In a case of first impression, the 8th Circuit Court of Appeals affirmed a U.S. District Court decision that had dismissed a widow’s civil action seeking a declaration that N.D. Cent. Code § 65–05–05(2)(2013) was invalid and unenforceable under the Due Process, Equal Protection, and Full Faith and Credit Clauses of the United States Constitution and, therefore, could not be applied to suspend her North Dakota benefits while she sought a hearing on her claim for Colorado benefits [DeCrow v. North Dak. Workforce Safety & Ins. Fund, 2017 U.S. App. LEXIS 13877 (8th Cir., July 31, 2017)]. Citing Carroll v. Lanza, 349 U.S. 408, 412, 75 S. Ct. 804, 99 L. Ed. 1183 (1955), the 8th Circuit indicated that a State need not substitute the statutes of other states for its own statutes dealing with a subject matter concerning which it is competent to legislate.
Autumn DeCrow is the widow of Deke DeCrow, a Colorado resident killed in a traffic accident while working in North Dakota. DeCrow sought workers’ compensation death benefits from the North Dakota Workforce Safety and Insurance Fund (“WSI”) and from the Colorado Division of Workers’ Compensation (“DWC”). The employer contested the Colorado claim, but the WSI granted DeCrow’s claim for North Dakota workers’ compensation death benefits in July 2012.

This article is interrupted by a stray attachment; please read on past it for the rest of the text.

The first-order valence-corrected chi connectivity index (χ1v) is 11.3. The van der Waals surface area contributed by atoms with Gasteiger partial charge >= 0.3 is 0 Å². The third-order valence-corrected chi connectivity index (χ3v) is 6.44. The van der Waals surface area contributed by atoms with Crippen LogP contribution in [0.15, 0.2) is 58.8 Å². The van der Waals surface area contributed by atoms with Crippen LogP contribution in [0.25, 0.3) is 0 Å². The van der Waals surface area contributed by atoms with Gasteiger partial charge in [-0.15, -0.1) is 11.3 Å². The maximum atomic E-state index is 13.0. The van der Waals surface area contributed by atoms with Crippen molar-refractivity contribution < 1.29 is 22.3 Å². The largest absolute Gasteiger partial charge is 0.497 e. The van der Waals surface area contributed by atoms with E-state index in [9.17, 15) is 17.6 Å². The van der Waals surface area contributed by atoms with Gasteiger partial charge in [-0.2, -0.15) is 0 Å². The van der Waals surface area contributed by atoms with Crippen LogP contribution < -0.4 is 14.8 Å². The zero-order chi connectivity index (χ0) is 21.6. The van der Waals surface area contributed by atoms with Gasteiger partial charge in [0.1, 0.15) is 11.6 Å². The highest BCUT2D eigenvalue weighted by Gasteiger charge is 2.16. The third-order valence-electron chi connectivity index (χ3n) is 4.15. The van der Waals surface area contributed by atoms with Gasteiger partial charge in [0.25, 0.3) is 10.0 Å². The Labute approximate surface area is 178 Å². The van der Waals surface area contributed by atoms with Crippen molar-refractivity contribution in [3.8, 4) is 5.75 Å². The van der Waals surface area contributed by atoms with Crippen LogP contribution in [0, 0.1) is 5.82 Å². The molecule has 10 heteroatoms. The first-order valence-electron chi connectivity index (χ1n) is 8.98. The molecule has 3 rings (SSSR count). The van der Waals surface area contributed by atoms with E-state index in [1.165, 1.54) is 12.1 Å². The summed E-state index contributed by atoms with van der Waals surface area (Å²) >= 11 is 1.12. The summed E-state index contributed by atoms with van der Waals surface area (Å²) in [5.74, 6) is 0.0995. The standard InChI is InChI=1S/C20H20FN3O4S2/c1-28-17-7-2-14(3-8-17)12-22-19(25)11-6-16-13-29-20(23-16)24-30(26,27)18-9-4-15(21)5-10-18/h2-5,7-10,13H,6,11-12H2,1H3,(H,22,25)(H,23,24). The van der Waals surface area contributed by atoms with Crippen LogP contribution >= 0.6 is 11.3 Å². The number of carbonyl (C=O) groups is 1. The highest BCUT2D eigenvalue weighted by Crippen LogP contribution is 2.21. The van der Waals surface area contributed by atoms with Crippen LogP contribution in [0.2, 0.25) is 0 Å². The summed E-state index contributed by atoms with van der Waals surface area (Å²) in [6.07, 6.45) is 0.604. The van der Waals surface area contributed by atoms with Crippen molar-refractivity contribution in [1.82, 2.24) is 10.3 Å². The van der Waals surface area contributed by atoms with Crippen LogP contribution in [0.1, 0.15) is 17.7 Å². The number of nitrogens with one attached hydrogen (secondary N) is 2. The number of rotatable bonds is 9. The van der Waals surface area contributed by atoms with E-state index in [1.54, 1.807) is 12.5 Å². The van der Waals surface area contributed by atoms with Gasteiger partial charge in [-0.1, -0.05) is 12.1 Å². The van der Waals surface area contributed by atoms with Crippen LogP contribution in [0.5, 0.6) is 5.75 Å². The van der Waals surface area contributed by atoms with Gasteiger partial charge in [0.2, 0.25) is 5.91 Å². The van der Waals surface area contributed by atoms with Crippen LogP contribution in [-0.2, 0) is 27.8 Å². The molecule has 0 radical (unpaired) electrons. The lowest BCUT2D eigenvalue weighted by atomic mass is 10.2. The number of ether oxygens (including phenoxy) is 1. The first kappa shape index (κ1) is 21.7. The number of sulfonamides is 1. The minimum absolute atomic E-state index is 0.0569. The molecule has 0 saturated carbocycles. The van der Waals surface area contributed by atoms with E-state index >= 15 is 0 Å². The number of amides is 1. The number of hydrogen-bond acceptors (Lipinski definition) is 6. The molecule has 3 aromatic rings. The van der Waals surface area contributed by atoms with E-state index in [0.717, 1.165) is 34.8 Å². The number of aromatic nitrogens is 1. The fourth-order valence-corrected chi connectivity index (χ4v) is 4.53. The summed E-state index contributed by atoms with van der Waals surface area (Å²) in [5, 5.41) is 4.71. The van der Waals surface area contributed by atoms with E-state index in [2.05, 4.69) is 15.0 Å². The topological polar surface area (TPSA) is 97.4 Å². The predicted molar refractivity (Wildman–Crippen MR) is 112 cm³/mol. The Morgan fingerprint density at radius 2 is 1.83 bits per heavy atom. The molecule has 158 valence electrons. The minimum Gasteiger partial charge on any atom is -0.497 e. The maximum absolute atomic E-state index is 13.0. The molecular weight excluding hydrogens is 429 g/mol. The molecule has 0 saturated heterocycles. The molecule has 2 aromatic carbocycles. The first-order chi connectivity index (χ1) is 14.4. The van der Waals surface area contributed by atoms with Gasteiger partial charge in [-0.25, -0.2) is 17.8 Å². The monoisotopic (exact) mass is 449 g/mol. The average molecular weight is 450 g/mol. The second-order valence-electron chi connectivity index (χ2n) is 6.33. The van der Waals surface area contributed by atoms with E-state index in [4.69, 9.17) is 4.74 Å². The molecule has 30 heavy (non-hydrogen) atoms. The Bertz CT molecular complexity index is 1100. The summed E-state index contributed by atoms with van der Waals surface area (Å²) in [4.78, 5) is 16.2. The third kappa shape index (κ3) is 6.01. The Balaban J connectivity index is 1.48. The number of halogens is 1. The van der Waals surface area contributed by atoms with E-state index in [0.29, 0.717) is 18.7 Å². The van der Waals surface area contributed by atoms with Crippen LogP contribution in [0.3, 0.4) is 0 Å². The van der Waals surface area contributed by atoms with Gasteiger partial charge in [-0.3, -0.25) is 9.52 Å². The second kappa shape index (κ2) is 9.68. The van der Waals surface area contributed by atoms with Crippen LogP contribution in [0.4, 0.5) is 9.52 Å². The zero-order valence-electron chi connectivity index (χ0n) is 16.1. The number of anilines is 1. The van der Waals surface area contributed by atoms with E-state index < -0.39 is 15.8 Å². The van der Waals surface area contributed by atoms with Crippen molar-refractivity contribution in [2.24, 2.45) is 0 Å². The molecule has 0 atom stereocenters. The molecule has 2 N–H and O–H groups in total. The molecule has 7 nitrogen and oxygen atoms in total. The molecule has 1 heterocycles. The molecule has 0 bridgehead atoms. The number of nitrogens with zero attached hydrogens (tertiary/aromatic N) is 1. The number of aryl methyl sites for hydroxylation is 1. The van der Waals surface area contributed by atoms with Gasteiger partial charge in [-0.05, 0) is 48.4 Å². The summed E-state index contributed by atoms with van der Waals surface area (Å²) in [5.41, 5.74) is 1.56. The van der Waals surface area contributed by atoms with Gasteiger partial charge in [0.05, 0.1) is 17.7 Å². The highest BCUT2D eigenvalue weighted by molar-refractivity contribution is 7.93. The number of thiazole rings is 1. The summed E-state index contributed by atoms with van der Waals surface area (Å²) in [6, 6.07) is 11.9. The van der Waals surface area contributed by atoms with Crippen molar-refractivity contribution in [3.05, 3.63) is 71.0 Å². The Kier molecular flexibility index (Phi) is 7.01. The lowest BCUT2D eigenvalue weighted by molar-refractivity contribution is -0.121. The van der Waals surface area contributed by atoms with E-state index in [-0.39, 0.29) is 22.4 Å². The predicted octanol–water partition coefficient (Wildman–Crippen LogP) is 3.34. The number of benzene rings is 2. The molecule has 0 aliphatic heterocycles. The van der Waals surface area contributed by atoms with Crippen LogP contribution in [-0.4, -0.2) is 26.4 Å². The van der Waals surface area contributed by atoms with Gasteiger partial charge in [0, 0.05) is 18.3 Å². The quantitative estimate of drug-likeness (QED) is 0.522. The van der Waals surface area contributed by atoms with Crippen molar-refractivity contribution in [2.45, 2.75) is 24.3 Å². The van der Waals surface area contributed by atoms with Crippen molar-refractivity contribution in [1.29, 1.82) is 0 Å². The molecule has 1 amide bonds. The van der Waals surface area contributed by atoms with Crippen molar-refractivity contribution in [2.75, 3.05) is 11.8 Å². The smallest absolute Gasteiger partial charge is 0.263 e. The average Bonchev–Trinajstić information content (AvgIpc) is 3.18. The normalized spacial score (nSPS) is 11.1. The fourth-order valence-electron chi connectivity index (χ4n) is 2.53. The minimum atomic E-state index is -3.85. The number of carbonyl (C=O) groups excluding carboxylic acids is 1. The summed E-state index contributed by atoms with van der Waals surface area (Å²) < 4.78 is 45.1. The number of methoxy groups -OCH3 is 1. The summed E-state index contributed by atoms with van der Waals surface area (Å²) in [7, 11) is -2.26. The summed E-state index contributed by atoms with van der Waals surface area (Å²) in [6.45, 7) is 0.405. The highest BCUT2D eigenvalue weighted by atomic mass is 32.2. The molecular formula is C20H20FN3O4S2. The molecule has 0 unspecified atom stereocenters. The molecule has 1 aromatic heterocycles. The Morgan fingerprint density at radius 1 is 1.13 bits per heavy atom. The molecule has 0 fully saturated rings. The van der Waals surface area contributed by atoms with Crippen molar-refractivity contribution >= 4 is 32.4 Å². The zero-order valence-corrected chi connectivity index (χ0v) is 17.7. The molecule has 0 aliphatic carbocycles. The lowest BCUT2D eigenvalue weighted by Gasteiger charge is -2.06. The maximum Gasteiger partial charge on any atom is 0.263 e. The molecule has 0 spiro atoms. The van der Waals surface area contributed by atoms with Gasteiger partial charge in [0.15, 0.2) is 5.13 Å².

North Dakota & Colorado Statutes at Odds
N.D. Cent. Code § 65–05–05(2) provides that if any person seeking benefits because of the death of an employee, applies for benefits from another state for the same injury, WSI will suspend all future benefits pending resolution of the application. Moreover, if the person seeking benefits is determined to be eligible for benefits through some other state act, no further compensation may be allowed under the North Dakota act, and the person seeking such other benefits must reimburse WSI for the entire amount of benefits paid.
Colorado’s workers’ compensation statute did not adopt North Dakota’s strict exclusivity principle. Rather, Colorado provides “supplemental” benefits to an eligible claimant who is receiving benefits for the same loss from another State [see Colo. Rev. Stat. § 8–42–114.4].
DeCrow alleged that North Dakota’s suspension provision effectively prevented her from seeking benefits under Colorado law, since she was financially dependent on receiving her North Dakota benefits.
The 8th Circuit noted that the Supreme Court of North Dakota had earlier explained that the State’s statutory exclusivity policy was intended to avoid a duplication of benefits and to compel the claimant to seek his or her remedy in one jurisdiction. The 8th Circuit observed that the statute applied to all claims filed within the state. It added that the suspension and reimbursement statute satisfied the rational basis test.
Full Faith and Credit
As to the widow’s argument that North Dakota’s suspension provision violates North Dakota’s constitutional obligation to provide full faith and credit to Colorado’s death benefits provision, the 8th Circuit disagreed, essentially indicating that the shoe was on the other foot, since DeCrow was seeking to prevent North Dakota from applying its own statute to DeCrow’s claim for North Dakota benefits. North Dakota need not suborinate its policy to the more generous supplemental benefits policy of another State, Colorado.